Beau Biden with his father, Joe, at the 2008 Democratic National ConventionChris Wattie / Reuters

Shortly after Joe Biden was elected to the Senate in 1972, tragedy struck. A car crash killed his wife and infant daughter and left both of his young sons severely injured. Only 29 years old at the time, Biden considered resigning from the Senate to care for his remaining family. A cadre of long-time senators, including Ted Kennedy and Hubert H. Humphrey, convinced Biden he could do both. So he did, leaving instructions that his sons’ phone calls were always to be put through during the day, and commuting back from Washington by train to be with them every night.

Four-year-old Beau Biden
plays in a Wilmington hospital
as his father is sworn in to the U.S. Senate
on January 5, 1973. (Associated Press)

Although Beau Biden was not a carbon copy of his father, he shared his unrelenting commitment to public service. Beau, the former attorney general of Delaware and son of Vice President Joe Biden, died Saturday from a recurrence of brain cancer at age 46. “The entire Biden family is saddened beyond words,” his father said in a statement. “We know that Beau’s spirit will live on in all of us—especially through his brave wife, Hallie, and two remarkable children, Natalie and Hunter.”

Beau’s first experience in government came when he worked as a lawyer for the Justice Department before entering private practice. He held the rank of major in the Delaware Army National Guard, and served a yearlong tour in Iraq from October 2008 to September 2009. There, he worked as a judge advocate general in the waning days of the U.S. occupation. His deployment coincided with his father’s run for the vice presidency in 2008. “He’ll go, [although] I don’t want him going,” Joe told a crowd on the campaign trail. “But I don’t want my grandsons or granddaughters going back in 15 years, so how we leave makes a big difference.”

A military deployment affects the entire family, even when it’s the vice president’s son. His father and stepmother often spoke with pride about their son’s service, but also highlighted its toll. “The holidays were difficult for our entire family because we always spent them together,” Jill Biden, Beau’s stepmother, said during a commencement address at Villanova University last year. “We tried to keep our spirits up with our regular traditions, but the empty chair at the table was a painful reminder of Beau’s absence.”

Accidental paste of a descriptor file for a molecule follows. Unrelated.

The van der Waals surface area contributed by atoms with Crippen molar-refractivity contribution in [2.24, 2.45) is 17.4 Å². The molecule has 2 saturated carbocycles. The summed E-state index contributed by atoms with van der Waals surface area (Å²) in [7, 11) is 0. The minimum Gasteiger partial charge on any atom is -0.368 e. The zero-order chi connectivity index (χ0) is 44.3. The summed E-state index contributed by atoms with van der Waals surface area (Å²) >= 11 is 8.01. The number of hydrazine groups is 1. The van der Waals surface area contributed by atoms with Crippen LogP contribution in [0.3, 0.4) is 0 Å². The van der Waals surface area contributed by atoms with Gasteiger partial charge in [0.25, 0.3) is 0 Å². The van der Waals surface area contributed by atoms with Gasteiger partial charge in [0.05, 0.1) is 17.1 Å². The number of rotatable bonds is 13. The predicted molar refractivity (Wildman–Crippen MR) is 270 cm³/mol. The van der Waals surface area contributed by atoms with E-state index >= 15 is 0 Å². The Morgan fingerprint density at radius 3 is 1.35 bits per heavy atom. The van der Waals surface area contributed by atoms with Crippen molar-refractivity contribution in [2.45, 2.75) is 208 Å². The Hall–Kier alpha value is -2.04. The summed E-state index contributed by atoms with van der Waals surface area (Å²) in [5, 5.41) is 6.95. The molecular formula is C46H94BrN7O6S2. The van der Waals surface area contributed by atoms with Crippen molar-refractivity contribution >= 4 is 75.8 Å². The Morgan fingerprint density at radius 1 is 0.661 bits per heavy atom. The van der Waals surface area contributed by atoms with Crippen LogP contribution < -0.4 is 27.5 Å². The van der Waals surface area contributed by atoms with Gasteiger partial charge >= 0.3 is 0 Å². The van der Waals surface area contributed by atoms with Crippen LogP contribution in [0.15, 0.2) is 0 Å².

Beau’s deployment also underscored his desire to serve on his own terms. Once elected, he chose to remain attorney general of Delaware during his tour of duty in Iraq instead of resigning from either post. Three years earlier, Beau also turned down an offer by Delaware Governor Ruth Ann Minner in 2005 to be appointed state attorney general, preferring instead to win the job by election in 2006. “[Beau] thought that he, probably more than others, needed to earn it,” his brother Hunter Biden told National Journal last year. When his father resigned from the Senate to take the vice presidency in 2008, Beau also turned down the opportunity to be appointed his replacement in a seat he had not won for himself.

In a sharp contrast to his legendarily outgoing father, Beau also strictly separated public service from the public spotlight. He gave few interviews and had not spoken at length with the press since September 2013, according to The News Journal. When he was criticized last year after a member of the du Pont family received a light sentence for child molestation, Beau eschewed interviews and instead chose to explain the plea deal in a letter to a local newspaper. He enjoyed high popularity in Delaware, and he declined to run for a third term as Delaware’s attorney general last year to focus on a bid for the governor’s seat in 2016.

As recently as this January, press reports indicated Beau still planned on running for office next year. But they also noted his public absence and speculated about possible health troubles, which eventually led to his hospitalization last month. The final tweet from his public account, sent on February 4, linked to a New York Times article about economic development in Wilmington—the city to which Joe traveled by train almost every day while in the Senate so he could be with his boys at home at night.

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